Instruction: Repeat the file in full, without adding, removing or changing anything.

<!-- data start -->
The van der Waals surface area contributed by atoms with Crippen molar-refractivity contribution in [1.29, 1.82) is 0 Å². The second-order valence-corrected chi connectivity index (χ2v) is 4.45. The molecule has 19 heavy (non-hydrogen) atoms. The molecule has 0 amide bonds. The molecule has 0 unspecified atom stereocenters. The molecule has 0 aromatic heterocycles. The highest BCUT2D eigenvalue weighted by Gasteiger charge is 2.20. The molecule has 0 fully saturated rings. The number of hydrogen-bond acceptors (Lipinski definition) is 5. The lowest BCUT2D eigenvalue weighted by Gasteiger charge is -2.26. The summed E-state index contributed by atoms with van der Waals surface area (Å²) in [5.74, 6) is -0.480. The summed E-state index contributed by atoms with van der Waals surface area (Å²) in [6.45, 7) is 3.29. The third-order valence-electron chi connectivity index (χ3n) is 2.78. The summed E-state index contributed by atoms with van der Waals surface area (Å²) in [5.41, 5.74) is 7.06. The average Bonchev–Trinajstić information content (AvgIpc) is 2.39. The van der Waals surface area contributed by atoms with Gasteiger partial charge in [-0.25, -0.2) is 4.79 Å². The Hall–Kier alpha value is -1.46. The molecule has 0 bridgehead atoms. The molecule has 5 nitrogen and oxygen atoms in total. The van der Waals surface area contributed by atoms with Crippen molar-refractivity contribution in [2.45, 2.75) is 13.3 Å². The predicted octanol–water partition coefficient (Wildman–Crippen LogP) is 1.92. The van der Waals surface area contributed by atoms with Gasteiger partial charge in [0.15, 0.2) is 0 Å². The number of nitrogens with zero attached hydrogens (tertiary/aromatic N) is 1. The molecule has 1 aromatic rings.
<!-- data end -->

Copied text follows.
The van der Waals surface area contributed by atoms with Crippen molar-refractivity contribution in [1.29, 1.82) is 0 Å². The second-order valence-corrected chi connectivity index (χ2v) is 4.45. The molecule has 19 heavy (non-hydrogen) atoms. The molecule has 0 amide bonds. The molecule has 0 unspecified atom stereocenters. The molecule has 0 aromatic heterocycles. The highest BCUT2D eigenvalue weighted by Gasteiger charge is 2.20. The molecule has 0 fully saturated rings. The number of hydrogen-bond acceptors (Lipinski definition) is 5. The lowest BCUT2D eigenvalue weighted by Gasteiger charge is -2.26. The summed E-state index contributed by atoms with van der Waals surface area (Å²) in [5.74, 6) is -0.480. The summed E-state index contributed by atoms with van der Waals surface area (Å²) in [6.45, 7) is 3.29. The third-order valence-electron chi connectivity index (χ3n) is 2.78. The summed E-state index contributed by atoms with van der Waals surface area (Å²) in [5.41, 5.74) is 7.06. The average Bonchev–Trinajstić information content (AvgIpc) is 2.39. The van der Waals surface area contributed by atoms with Gasteiger partial charge in [-0.25, -0.2) is 4.79 Å². The Hall–Kier alpha value is -1.46. The molecule has 0 bridgehead atoms. The molecule has 5 nitrogen and oxygen atoms in total. The van der Waals surface area contributed by atoms with Crippen molar-refractivity contribution in [2.45, 2.75) is 13.3 Å². The predicted octanol–water partition coefficient (Wildman–Crippen LogP) is 1.92. The van der Waals surface area contributed by atoms with Gasteiger partial charge in [0.15, 0.2) is 0 Å². The number of nitrogens with zero attached hydrogens (tertiary/aromatic N) is 1. The molecule has 1 aromatic rings.